United States looking for options to resolve fuel crisis
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The United States, faced with sharp fuel price increases on its domestic market, keeps looking for a wide range of options to solve the problem – ranging from pressure on OPEC countries to a coalition with Asian consuming nations to sales of oil from strategic reserves or the re-introduction of the embargo on U.S. oil sales, lifted in 2015.

Prices of diesel fuel and petrol on U.S. markets have hit a seven-year high. Rising prices for oil products put pressure on electricity prices, threatening consumers with big end-of-year bills.

    The United States called on OPEC+ before its last meeting at the beginning of November to boost oil production in December by 800,000 barrels per day. But OPEC+ countries paid no heed to the persuasive arguments and decided to stick to their plan of keeping the December production increase to only 400,000 bpd.

   As Saudi Oil Minister Abdulaziz bin Salman said, that decision was taken in the interests of all market participants.

    “As for the United States, we had discussions at all levels and we still believe that we are doing a good job,” the minister told a news conference after the OPEC+ meeting.

    U.S. President Joe Biden noted that the position of exporters like Russia and Saudi Arabia came as no  surprise.

     “There are other tools in the arsenal that we have to deal with other (exporting) countries at an appropriate time,” Biden said.

    In the end, the United States, the world’s largest oil producer, approached China, India, Japan and South Korea with a request to study the possibility of selling oil from national strategic reserves as a way to bring down world prices.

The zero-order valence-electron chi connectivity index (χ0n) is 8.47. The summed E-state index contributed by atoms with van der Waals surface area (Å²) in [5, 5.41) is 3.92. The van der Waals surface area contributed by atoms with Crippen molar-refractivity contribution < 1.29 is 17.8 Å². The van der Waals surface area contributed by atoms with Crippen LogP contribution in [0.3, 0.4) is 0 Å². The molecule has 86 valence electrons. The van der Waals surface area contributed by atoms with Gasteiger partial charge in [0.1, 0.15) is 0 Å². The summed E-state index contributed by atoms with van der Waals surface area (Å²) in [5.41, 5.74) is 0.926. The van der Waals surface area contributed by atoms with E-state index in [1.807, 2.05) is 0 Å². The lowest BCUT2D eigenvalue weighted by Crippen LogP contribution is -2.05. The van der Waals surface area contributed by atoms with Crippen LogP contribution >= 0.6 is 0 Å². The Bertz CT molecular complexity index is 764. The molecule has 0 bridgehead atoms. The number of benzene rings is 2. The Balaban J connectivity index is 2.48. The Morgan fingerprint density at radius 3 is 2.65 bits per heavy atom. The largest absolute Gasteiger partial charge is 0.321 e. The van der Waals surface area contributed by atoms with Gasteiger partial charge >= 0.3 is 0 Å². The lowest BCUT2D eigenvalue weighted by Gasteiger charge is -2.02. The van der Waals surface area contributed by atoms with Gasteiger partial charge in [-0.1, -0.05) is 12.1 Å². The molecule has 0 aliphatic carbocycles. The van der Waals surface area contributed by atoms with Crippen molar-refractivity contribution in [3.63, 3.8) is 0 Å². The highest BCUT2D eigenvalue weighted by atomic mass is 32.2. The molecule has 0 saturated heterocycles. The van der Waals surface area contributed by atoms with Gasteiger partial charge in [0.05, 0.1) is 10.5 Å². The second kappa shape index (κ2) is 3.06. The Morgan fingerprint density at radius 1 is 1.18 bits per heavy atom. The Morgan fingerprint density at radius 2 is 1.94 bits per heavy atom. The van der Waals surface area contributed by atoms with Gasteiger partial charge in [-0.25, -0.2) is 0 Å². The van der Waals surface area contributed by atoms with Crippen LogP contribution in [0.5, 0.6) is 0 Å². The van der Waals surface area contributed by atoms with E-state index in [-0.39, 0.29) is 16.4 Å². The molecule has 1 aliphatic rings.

For the moment, the Asian response to the U.S. appeals is unknown. 

   China, the world’s biggest oil importer, said only that it was working on releasing stocks, but it had already used small amounts of oil from reserves in September prior to the U.S. request. Japan said for the moment that by law it could not use released stocks from reserves to influence oil prices. South Korea said it was studying the matter.

     The United States had earlier resorted to using its “oil stash” in 2011 during the war in Libya – an OPEC member.

   For the moment, pre-pandemic levels of oil production have not been restored in the United States. Production levels this year are expected to stand at about 11 million bpd, compared to 13 million in 2019.

    In an effort to deal with prices, Biden asked the Federal Trade Commission to look into whether oil and gas companies were illegally maintaining high petrol prices on U.S. markets.

   In a letter to the commission’s head, Biden said there was “mounting evidence of anti-consumer behaviour by oil and gas companies…The largest oil and gas companies in America are generating significant profits off higher energy prices.”

   Eleven Democratic senators, meanwhile, wrote last week to the president urging him to resort to make use of different measures. “This includes a release from the Strategic Petroleum Reserve and a ban on crude oil exports,” they wrote.

   High prices, the senators wrote, “placed an undue burden on families and small businesses trying to make ends meet”.

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